‘No’ is such a simple word, yet saying it aloud is somehow harder than saying yes. In a society where saying yes is encouraged to get ahead in life, ‘no’ is a term that is generally associated with negativity and refusal, and many people believe that saying it can cost us a lot in adult life. In order to counteract this, we end up saying yes…a lot.
But saying yes too much can cause us to be over stressed and ultimately makes others value our time less. The more we say yes to someone, the more likely they expect us to say yes the next time they ask. So where do you draw the line?
In this post, we will give our top tips on how you can set healthy boundaries as well as how saying no can benefit us, not just in the workplace, but in other areas of life too.
How Do You Say No?
Many of us who self-identify as people pleasers will find it difficult to say no. But once you detach the phrase from its negative connotations, you will realize how easy and effective it can really be. Here are our four top tips for saying no:
1) Remind Yourself That The Decision Is Up To You
It’s important to have a good balance between saying yes or no, so before you rush to answer, ask yourself firstly whether you have time to fit this in, what you will gain by saying yes or no, and whether this person has helped you lately, if at all. You are totally within your rights to decline a request if you have too much going on, or if you don’t believe it is your responsibility to complete a particular task.
2) Give The Person Asking You An Alternative Solution
Offering someone an alternative solution and apology can help to soften the blow when saying no to something. For example, “I’m sorry, I would love to help but I’ve got two deadlines due for tomorrow”. Alternatively, if you want to do something but don’t have the time, ask for a rain check. By making a plan for the future, you are still showing good faith.
3) Remember That People Appreciate Honesty
Depending on the nature of your relationship with the person and the nature of the question, you may want to explain why you’re saying no. In some instances, no explanation is required, for example if someone says, ‘do you have time to fit xyz in, or shall I assign it to someone else?’ In other circumstances, you can explain that you have other commitments and why you can’t make it. If you’re honest and genuine, people will almost always understand.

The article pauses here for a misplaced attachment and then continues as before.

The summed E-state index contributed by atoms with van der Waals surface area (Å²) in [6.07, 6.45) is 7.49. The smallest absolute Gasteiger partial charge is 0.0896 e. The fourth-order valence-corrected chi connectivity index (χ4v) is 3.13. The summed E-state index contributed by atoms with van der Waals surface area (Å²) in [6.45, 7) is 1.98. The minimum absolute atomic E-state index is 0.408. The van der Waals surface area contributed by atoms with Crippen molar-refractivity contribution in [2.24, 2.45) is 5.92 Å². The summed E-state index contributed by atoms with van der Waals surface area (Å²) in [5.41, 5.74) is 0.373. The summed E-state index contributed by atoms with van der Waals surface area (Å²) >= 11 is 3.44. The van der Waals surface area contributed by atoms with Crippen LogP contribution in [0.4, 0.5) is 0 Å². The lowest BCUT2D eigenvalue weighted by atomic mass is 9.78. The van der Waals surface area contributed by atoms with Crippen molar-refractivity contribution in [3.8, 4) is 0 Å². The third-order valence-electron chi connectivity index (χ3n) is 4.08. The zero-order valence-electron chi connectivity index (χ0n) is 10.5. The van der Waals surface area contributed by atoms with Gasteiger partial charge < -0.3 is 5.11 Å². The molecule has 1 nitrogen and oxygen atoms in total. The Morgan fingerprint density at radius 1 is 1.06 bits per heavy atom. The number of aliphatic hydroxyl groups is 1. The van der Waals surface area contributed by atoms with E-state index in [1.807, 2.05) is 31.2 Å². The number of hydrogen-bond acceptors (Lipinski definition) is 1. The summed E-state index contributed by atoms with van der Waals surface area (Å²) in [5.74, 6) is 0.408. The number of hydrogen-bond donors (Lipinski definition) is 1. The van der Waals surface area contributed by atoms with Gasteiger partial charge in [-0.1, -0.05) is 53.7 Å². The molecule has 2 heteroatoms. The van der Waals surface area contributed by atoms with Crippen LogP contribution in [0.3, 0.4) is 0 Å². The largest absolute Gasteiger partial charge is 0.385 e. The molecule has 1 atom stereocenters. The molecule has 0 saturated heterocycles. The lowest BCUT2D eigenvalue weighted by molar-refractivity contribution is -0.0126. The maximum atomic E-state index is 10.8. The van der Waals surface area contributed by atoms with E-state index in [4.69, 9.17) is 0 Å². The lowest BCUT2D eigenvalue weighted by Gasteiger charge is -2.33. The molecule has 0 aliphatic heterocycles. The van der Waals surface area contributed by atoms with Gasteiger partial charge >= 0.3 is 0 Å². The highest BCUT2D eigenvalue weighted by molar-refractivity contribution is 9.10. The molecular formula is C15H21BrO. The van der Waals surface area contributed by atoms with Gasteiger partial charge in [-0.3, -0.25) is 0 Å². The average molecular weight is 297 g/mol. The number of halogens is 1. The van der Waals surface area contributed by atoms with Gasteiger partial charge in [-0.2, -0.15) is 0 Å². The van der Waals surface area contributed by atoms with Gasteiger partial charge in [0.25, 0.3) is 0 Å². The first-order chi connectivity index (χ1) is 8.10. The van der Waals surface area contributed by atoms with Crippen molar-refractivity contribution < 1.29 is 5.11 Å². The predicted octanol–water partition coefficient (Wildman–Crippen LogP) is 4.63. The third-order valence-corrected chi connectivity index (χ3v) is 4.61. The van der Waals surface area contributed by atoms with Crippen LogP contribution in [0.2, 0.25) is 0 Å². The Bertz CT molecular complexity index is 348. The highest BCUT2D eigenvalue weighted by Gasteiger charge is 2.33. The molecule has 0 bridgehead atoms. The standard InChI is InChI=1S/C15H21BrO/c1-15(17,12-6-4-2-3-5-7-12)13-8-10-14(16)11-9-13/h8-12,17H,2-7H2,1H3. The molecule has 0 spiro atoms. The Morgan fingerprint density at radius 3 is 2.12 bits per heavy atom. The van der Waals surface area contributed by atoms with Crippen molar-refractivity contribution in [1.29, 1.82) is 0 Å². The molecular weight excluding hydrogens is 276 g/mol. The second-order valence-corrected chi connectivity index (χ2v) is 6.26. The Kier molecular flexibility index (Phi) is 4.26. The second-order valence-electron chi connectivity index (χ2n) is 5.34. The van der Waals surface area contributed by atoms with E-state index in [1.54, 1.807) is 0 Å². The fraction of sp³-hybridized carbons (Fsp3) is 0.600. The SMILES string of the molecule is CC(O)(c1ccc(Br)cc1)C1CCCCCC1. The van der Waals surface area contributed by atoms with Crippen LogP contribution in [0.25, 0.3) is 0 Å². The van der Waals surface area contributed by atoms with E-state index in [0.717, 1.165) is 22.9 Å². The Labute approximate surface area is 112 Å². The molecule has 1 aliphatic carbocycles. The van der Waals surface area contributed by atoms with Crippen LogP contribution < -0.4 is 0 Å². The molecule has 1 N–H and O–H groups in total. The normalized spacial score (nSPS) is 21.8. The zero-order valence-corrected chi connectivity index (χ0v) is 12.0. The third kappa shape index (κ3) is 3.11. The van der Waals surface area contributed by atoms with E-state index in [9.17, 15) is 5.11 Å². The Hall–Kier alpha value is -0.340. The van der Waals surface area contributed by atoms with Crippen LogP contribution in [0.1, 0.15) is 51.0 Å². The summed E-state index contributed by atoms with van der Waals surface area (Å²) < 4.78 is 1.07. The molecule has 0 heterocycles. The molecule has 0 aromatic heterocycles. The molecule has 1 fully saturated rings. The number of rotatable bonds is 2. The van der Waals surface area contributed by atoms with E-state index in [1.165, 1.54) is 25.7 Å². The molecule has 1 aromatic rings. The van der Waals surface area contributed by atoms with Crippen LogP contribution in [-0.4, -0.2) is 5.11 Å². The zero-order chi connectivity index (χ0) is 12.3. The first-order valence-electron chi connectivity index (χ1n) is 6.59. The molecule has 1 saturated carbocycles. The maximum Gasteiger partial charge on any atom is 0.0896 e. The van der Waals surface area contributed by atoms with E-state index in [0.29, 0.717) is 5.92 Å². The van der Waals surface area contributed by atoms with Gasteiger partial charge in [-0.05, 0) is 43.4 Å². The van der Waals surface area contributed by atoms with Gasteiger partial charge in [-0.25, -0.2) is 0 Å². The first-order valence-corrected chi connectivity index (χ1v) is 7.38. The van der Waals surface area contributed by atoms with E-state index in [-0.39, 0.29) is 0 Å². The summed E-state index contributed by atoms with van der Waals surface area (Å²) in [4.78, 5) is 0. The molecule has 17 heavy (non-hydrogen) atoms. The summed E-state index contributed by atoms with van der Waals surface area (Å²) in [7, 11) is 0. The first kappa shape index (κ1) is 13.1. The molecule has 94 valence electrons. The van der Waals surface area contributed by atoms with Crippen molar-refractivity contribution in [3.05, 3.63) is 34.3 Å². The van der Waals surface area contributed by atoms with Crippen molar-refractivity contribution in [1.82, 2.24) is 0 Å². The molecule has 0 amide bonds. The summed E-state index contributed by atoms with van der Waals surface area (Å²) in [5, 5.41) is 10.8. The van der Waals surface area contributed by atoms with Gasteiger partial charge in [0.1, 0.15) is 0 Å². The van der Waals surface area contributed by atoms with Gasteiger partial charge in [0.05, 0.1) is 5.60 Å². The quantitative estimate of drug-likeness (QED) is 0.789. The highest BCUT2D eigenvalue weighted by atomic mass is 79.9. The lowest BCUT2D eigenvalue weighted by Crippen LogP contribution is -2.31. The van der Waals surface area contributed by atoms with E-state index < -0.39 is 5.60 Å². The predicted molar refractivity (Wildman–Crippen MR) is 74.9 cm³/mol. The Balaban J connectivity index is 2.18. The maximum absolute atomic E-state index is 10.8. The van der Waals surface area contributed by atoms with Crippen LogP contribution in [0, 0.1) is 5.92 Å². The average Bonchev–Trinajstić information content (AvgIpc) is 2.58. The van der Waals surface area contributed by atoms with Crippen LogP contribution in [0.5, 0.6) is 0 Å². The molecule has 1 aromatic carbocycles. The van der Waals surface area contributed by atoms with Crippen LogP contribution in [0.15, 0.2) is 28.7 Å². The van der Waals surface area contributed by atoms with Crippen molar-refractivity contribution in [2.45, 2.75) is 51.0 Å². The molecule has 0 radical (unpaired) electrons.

4) Learning To Tolerate Others Reactions
Often, the reason for saying yes rather than no is because we are afraid of how the other person will react. In reality, we cannot anticipate everyone’s reaction, but if you start saying no more, people are more likely to give you respect and understand your boundaries, even though they may feel disappointed or upset initially. If you don’t set boundaries and continue to say yes, this may lead to feelings of resentment and bitterness towards that person in the future.
The Benefits Of Saying No
Saying no can be difficult, but it’s an important part of having healthy relationships and an overall sense of well being. We say yes because we don’t want to let others down or because we are empathetic to their situation, but ultimately, we warrant treating ourselves the exact same kindness that we give to others. Here are some of the benefits of saying no:
Saying No Prevents Others Taking Advantage Of You
Whether you’re in a situation where you’re doing extra work to bail out a colleague, or agreeing to dog sit for a friend despite having already made plans for the night, saying no is a way you can take back what is yours and regain the respect you have for yourself. Too often, people take advantage of the kindness of others, leaving the person being taken advantage of feeling resentful for saying yes to a situation they didn’t want to be in.
Saying No Gives You More Time To Spend On What’s Important
There are only 24 hours in a day, and although we may take this time for granted, it’s vital that we use it wisely. By saying no more, you can spend the little time you have left after a working day to do what makes you happy, whether that’s spending time with your kids, going for an evening walk or catching up with friends. Ask yourself what the person requesting a favour of you will be doing in their spare time.
Saying No Helps You To Better Achieve Your Goals
Harnessing the power of no is the best way to get where you want to be, faster. It is easy to assume that someone’s opinion of you may be changed if you say no to them, when in actual fact, true friends will value your time, and colleagues or managers will respect your desire to focus your attention on what’s important.
Saying No Increases Your Overall Well-Being
Your reason for saying no doesn’t always have to be work-related. Without self-care, how can we recharge ourselves to perform at our best in the workplace? Setting aside some time each day to relax and connect with ourselves is the best way to do that. Try taking a bubble bath, reading a book, or simply cooking yourself a good meal and you’ll soon see the benefits.
Once you grasp the concept of saying no, you will find you have more time for the things you love, while still maintaining good relationships at work. Give it a try and see how it benefits you.
Arash Asli is at the forefront of business growth. As Co-founder and CEO of Yocale, he has a unique blend of technology, business development, corporate, and finance experience. Arash is honored to have been named the Business in Vancouver’s Top Forty under 40 business executive.
How to Get Sh*t Done will teach you how to zero in on the three areas of your life where you want to excel, and then it will show you how to off-load, outsource, or just stop giving a damn about the rest.